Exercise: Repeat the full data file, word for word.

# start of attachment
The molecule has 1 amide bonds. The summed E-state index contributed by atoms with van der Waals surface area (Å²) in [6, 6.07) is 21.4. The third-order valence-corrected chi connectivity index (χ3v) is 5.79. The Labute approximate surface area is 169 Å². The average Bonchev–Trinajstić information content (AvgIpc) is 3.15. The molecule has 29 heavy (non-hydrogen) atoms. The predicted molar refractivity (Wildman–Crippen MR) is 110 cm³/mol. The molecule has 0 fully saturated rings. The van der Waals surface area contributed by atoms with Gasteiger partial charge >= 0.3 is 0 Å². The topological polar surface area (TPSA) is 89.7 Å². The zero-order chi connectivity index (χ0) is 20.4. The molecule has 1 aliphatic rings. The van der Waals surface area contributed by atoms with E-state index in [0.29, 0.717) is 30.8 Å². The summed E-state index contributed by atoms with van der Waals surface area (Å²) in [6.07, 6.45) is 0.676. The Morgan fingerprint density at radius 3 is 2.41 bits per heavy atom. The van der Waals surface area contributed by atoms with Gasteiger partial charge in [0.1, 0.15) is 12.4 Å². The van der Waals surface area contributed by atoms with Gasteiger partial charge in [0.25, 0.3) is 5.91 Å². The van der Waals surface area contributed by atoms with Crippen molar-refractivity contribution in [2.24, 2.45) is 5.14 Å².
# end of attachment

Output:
The molecule has 1 amide bonds. The summed E-state index contributed by atoms with van der Waals surface area (Å²) in [6, 6.07) is 21.4. The third-order valence-corrected chi connectivity index (χ3v) is 5.79. The Labute approximate surface area is 169 Å². The average Bonchev–Trinajstić information content (AvgIpc) is 3.15. The molecule has 29 heavy (non-hydrogen) atoms. The predicted molar refractivity (Wildman–Crippen MR) is 110 cm³/mol. The molecule has 0 fully saturated rings. The van der Waals surface area contributed by atoms with Gasteiger partial charge >= 0.3 is 0 Å². The topological polar surface area (TPSA) is 89.7 Å². The zero-order chi connectivity index (χ0) is 20.4. The molecule has 1 aliphatic rings. The van der Waals surface area contributed by atoms with E-state index in [0.29, 0.717) is 30.8 Å². The summed E-state index contributed by atoms with van der Waals surface area (Å²) in [6.07, 6.45) is 0.676. The Morgan fingerprint density at radius 3 is 2.41 bits per heavy atom. The van der Waals surface area contributed by atoms with Gasteiger partial charge in [0.1, 0.15) is 12.4 Å². The van der Waals surface area contributed by atoms with Gasteiger partial charge in [0.25, 0.3) is 5.91 Å². The van der Waals surface area contributed by atoms with Crippen molar-refractivity contribution in [2.24, 2.45) is 5.14 Å².